Sample Projects

    Recommended Publications

    Clark, R., O’Connell, E., & Samnaliev, M. (2010). Substance abuse and healthcare costs knowledge asset. Web site created by the Robert Wood Johnson Foundation's Substance Abuse Policy Research Program; March 2010.

    Clark, R.E., Weir, S., Ouellette, R.A., Zhang, J., Baxter, J.D. Beyond health plans: behavioral health disorders and quality of diabetes and asthma care for Medicaid beneficiaries. Medical Care, 47(5): 545-552, 2009.

    Clark R., Samnaliev, M., & McGovern, M. (2009). The impact of substance use disorders on medical expenditures for Medicaid beneficiaries with behavioral health disorders. Psychiatric Services, 60(1).

    Baxter, J., Samnaliev, M., & Clark, R. (2008). Patterns of health care utilization for asthma treatment in adults with substance use disorders. Journal of Addiction Medicine 2(2), 79-84.

    Baxter, J., Samnaliev, M. & Clark, R. (2009). The quality of asthma care in adults with substance-related disorders and adults with mental illness. Psychiatric Services, 60(1), 43-49.

    Clark, R., Samnaliev, M., & McGovern, M. (2007). Treatment for co-occurring mental and substance use disorders in five state Medicaid programs. Psychiatric Services, 58(7), 942-948.

    Chronic Disease and Substance Use Disorders

    UMass Medical School's Center for Health Policy and Research is studying the impact of substance use disorders on asthma and diabetes and the implications for public policy and health care programs.

    These co-occurring conditions are more common among Medicaid beneficiaries than any other insured group. Unfortunately, many disease management programs for people with diabetes and asthma specifically exclude individuals with substance use disorders.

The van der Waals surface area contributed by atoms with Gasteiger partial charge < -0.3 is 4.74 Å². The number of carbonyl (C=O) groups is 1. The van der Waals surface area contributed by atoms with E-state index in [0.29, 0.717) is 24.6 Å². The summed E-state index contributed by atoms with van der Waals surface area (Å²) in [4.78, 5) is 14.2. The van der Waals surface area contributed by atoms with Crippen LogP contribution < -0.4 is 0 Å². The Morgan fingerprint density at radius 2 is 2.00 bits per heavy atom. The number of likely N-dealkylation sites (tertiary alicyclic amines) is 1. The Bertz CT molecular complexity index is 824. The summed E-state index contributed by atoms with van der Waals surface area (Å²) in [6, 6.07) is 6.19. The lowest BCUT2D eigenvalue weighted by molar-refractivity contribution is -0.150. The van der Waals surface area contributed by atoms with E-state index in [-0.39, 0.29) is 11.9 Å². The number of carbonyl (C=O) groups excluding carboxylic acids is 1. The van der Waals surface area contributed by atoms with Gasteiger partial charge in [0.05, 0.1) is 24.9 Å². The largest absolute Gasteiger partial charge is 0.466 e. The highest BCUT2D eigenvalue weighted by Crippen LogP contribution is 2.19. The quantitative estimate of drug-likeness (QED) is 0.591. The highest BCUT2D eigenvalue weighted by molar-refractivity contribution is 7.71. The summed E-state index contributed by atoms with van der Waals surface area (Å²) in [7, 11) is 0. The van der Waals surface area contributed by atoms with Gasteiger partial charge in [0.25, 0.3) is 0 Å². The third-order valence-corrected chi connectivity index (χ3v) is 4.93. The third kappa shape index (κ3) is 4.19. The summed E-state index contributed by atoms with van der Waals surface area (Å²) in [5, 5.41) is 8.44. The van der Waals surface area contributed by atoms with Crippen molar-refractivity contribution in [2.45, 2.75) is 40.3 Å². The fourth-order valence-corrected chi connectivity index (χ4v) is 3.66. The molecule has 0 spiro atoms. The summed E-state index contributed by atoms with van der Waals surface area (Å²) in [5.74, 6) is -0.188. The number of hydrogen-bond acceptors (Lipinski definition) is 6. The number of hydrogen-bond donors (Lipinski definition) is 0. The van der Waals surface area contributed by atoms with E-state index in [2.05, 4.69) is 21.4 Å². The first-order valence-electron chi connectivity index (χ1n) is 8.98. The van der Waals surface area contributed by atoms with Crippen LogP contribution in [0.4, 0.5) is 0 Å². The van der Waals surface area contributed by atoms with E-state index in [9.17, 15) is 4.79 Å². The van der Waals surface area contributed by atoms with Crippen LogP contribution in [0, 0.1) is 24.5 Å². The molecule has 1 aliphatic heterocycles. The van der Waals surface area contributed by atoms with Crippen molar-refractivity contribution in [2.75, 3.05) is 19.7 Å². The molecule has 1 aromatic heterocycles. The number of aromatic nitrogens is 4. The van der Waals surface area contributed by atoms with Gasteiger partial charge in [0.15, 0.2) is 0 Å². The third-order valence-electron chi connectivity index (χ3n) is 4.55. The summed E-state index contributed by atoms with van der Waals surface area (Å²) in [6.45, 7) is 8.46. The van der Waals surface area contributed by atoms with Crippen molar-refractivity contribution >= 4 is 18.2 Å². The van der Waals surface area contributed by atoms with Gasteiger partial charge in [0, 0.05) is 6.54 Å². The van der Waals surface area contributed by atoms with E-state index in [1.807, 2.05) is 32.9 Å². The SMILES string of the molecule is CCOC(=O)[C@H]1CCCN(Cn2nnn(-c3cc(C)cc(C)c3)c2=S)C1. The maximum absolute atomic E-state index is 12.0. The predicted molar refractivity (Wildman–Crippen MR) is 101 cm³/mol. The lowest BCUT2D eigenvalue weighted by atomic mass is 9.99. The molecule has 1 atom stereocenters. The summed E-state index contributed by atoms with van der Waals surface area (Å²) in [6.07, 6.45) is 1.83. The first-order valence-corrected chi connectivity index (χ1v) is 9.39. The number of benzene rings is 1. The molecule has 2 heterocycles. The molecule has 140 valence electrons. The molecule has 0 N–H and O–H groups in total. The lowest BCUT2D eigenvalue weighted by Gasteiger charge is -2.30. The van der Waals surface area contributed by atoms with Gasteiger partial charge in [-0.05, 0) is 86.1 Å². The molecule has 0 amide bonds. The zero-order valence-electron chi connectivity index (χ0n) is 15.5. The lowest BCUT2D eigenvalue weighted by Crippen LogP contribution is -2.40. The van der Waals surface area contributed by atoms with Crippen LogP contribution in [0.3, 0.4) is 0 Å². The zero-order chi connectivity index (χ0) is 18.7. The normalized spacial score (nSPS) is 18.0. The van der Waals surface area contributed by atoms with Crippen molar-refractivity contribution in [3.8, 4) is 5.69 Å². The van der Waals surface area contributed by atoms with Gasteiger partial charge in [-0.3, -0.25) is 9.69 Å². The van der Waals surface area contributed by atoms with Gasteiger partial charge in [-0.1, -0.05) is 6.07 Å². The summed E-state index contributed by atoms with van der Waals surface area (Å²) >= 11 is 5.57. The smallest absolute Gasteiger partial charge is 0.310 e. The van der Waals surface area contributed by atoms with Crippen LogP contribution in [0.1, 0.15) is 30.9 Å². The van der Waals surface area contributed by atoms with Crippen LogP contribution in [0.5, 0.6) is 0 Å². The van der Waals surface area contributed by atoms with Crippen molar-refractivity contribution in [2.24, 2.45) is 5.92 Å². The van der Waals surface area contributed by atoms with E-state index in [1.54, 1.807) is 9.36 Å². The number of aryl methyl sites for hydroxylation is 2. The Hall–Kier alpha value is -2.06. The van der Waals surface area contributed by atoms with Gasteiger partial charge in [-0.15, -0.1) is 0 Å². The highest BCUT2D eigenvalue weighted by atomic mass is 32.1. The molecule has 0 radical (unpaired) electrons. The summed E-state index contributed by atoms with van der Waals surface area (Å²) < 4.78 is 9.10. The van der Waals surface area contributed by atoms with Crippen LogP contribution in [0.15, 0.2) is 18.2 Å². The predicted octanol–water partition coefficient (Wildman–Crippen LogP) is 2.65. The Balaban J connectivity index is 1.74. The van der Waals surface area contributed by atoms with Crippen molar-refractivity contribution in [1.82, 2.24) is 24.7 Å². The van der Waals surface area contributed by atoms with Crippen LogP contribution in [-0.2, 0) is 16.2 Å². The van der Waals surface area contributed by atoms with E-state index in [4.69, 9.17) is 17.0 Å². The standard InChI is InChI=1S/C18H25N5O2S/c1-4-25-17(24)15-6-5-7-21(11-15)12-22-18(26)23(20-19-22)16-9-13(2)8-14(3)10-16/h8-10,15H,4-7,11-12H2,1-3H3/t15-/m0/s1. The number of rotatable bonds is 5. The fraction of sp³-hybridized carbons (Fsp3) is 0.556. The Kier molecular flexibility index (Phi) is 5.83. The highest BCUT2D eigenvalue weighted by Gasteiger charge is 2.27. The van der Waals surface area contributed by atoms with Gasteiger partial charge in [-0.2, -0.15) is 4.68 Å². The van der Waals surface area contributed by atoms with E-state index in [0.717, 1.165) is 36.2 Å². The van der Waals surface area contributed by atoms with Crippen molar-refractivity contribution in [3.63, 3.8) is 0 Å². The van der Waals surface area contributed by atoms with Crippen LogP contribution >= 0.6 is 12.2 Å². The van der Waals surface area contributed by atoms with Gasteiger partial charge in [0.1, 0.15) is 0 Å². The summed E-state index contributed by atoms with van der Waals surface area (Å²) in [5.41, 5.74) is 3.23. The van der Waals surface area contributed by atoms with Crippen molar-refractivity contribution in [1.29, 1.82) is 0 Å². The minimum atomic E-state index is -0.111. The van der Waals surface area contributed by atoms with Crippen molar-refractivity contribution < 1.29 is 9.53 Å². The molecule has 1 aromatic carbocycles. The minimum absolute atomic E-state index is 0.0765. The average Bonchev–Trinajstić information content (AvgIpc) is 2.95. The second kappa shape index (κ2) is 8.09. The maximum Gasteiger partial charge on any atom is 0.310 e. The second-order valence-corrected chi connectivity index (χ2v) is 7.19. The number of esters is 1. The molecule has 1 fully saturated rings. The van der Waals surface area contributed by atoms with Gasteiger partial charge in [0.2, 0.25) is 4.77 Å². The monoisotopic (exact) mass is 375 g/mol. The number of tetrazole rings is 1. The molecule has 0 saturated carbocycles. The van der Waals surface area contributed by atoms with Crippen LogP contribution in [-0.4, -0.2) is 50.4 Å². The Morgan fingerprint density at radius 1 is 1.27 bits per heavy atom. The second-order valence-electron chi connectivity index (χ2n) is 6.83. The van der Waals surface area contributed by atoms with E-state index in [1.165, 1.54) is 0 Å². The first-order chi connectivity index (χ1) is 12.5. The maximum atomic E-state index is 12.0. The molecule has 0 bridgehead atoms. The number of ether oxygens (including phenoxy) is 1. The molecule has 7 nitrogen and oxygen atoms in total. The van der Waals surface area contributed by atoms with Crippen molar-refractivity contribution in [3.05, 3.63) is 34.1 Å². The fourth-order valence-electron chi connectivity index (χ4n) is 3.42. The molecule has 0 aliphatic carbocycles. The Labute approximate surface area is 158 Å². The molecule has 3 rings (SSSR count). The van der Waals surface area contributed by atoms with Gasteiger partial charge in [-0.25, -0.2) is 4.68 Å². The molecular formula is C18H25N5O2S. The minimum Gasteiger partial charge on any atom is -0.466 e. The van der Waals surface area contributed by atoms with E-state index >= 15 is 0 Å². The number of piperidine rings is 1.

In preliminary research, UMass Medical School’s Center for Health Policy and Research found that individuals with substance use disorders and asthma or diabetes

    • Are less likely to seek out routine treatment for asthma and diabetes care,
    • Experience more frequent health complications,
    • Experience more severe health complications, increasing risk of hospitalization, and
    • Require longer hospitals stays.

    Furthermore, the research suggests the need for better identification of and intervention for substance use disorders in emergency settings.


    Key Staff


    Robin Clark  Robin E. Clark, Ph.D.
    Senior Director, Research
    Jeff Baxter Jeff Baxter, M.D.
    Consultant, Research and Evaluation Unit 

    Learn More

    Jeff Baxter
    (508) 334-7771